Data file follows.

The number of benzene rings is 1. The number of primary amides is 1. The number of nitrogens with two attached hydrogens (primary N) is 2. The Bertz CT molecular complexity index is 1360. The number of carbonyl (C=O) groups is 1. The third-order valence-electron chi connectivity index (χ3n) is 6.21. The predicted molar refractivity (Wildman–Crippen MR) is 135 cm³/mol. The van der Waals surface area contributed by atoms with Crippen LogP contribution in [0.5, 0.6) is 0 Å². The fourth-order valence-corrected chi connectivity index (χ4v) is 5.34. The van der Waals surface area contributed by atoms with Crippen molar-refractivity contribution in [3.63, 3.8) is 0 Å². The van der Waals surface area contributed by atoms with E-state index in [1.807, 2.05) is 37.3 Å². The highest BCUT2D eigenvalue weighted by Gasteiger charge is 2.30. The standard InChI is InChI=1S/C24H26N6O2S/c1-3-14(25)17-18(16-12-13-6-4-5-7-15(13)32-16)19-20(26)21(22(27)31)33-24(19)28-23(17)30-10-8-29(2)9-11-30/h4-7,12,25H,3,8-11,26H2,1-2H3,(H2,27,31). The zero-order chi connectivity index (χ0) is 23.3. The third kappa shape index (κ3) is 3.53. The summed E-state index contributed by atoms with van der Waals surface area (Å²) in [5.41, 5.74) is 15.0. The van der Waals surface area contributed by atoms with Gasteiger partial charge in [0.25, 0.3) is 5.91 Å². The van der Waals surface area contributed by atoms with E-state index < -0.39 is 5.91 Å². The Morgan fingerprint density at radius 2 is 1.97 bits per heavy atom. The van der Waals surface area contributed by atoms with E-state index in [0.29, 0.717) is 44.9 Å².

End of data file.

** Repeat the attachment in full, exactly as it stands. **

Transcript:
The number of benzene rings is 1. The number of primary amides is 1. The number of nitrogens with two attached hydrogens (primary N) is 2. The Bertz CT molecular complexity index is 1360. The number of carbonyl (C=O) groups is 1. The third-order valence-electron chi connectivity index (χ3n) is 6.21. The predicted molar refractivity (Wildman–Crippen MR) is 135 cm³/mol. The van der Waals surface area contributed by atoms with Crippen LogP contribution in [0.5, 0.6) is 0 Å². The fourth-order valence-corrected chi connectivity index (χ4v) is 5.34. The van der Waals surface area contributed by atoms with Crippen molar-refractivity contribution in [3.63, 3.8) is 0 Å². The van der Waals surface area contributed by atoms with E-state index in [1.807, 2.05) is 37.3 Å². The highest BCUT2D eigenvalue weighted by Gasteiger charge is 2.30. The standard InChI is InChI=1S/C24H26N6O2S/c1-3-14(25)17-18(16-12-13-6-4-5-7-15(13)32-16)19-20(26)21(22(27)31)33-24(19)28-23(17)30-10-8-29(2)9-11-30/h4-7,12,25H,3,8-11,26H2,1-2H3,(H2,27,31). The zero-order chi connectivity index (χ0) is 23.3. The third kappa shape index (κ3) is 3.53. The summed E-state index contributed by atoms with van der Waals surface area (Å²) in [5.41, 5.74) is 15.0. The van der Waals surface area contributed by atoms with Gasteiger partial charge in [0.25, 0.3) is 5.91 Å². The van der Waals surface area contributed by atoms with E-state index < -0.39 is 5.91 Å². The Morgan fingerprint density at radius 2 is 1.97 bits per heavy atom. The van der Waals surface area contributed by atoms with E-state index in [0.29, 0.717) is 44.9 Å².